Unless it has some really cool source material or has something new to contribute, it’s really tough to get excited about a new Clash of Clans clone these days. Enter Activision’s Call of Duty: Heroes (Free), a Clash-inspired title that recently left its soft launch and debuted in North America. While Heroes is obviously banking on the incredible popularity of the Call of Duty series, it doesn’t offer a few interesting features to try and distinguish itself from the rest of the genre. Whether or not that’s enough to differentiate itself from the pack remains to be seen.
If you’re familiar with base building freemium titles, Heroes will feel quite familiar. There’re timers galore, a dual-currency system, attack/defend phases (complete with a single player campaign), and plenty of buildings and units to build. There’s also the requisite premium currency that’s primarily used to speed up the multitude of timers (as well as increase your ability to build/upgrade simultaneous buildings). For veterans of base builders, Heroes will probably feel a little too familiar. However, in some ways the success of a title rests on how well it implements the basic formula. In this regard, Heroes succeeds in making sure the basics are there and done adequately.
Thankfully, Heroes tries to add some cool new aspects on top of those basics and succeeds for the most part. Probably the biggest thing it has going for it is its namesake: the heroes. Players can choose from a variety of heroes such as Price and Soap (from Modern Warfare fame). Unlike your standard units, which are AI-controlled, you can actually control where your heroes move and attack. Each hero also has its own skills, which require (aptly named) skill points (earned via participating in PvP). Some of the hero skills are actually pretty cool, such as the Chopper Gunner, which lets you take control of a minigun emplacement and feels a lot like a kill streak from the FPS. While it takes a long time in order to unlock new heroes and upgrade exiting ones, its mere existence adds a pretty interesting twist to the standard Clash-style combat.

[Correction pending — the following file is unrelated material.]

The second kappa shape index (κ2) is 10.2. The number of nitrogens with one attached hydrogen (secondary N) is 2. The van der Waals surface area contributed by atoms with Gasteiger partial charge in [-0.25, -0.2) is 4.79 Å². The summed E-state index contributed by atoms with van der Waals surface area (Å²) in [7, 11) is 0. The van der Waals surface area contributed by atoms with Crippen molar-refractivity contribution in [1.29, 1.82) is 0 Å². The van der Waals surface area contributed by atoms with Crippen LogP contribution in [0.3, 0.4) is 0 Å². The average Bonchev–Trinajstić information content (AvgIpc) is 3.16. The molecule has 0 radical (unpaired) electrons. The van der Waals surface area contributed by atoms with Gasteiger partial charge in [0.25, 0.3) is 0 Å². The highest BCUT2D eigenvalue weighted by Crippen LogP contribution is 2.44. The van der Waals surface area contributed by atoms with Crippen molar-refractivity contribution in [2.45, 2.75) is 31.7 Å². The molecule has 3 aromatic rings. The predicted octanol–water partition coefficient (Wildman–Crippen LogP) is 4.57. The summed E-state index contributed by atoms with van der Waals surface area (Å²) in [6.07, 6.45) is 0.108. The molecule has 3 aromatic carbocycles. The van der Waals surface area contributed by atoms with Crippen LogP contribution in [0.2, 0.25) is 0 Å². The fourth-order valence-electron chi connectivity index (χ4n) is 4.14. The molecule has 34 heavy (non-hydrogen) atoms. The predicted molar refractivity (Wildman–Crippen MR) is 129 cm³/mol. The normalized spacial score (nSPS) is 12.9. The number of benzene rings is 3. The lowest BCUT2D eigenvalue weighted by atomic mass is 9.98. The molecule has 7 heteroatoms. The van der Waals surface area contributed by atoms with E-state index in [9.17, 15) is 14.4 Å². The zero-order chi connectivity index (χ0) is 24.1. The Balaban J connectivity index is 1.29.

Another cool facet of Heroes that I found surprising was how fair the freemium elements felt (at least, comparatively). Heroes throws plenty of daily rewards at you for logging in multiple times, including its premium currency. The rewards themselves aren’t huge, but it’s more generous than most other titles. Unfortunately, some of the other facets of its currency, such as building upgrade costs, don’t seem to be quite balanced yet.
While I really enjoy the inclusion of heroes, it’s hard to say whether its enough to truly distinguish itself from the rest of the base builders. PvPers are really going to enjoy its inclusion as that’s where I think Heroes shines the best, but the other half of the game (i.e. the building) is pretty basic. Obviously, all the buildings and units are skinned for the Call of Duty universe, but I didn’t really find much that actually felt different from any of the other games in the genre. Considering the base building aspect is what appeals to me the most with these sorts of games, I was somewhat disappointed with how similar that part of the game felt to the rest of the genre.
There are two groups of players that should quickly fall in love with Call of Duty: Heroes. Obviously, series fans will enjoy the fan service that Heroes has, but I think fans of Clash-style PvP combat will also be intrigued enough with the heroes aspect to want to check it out. If neither of those aspects sound interesting, I really don’t think Heroes has enough to get you hooked, as the rest of the game is really more of the same freemium base building gameplay.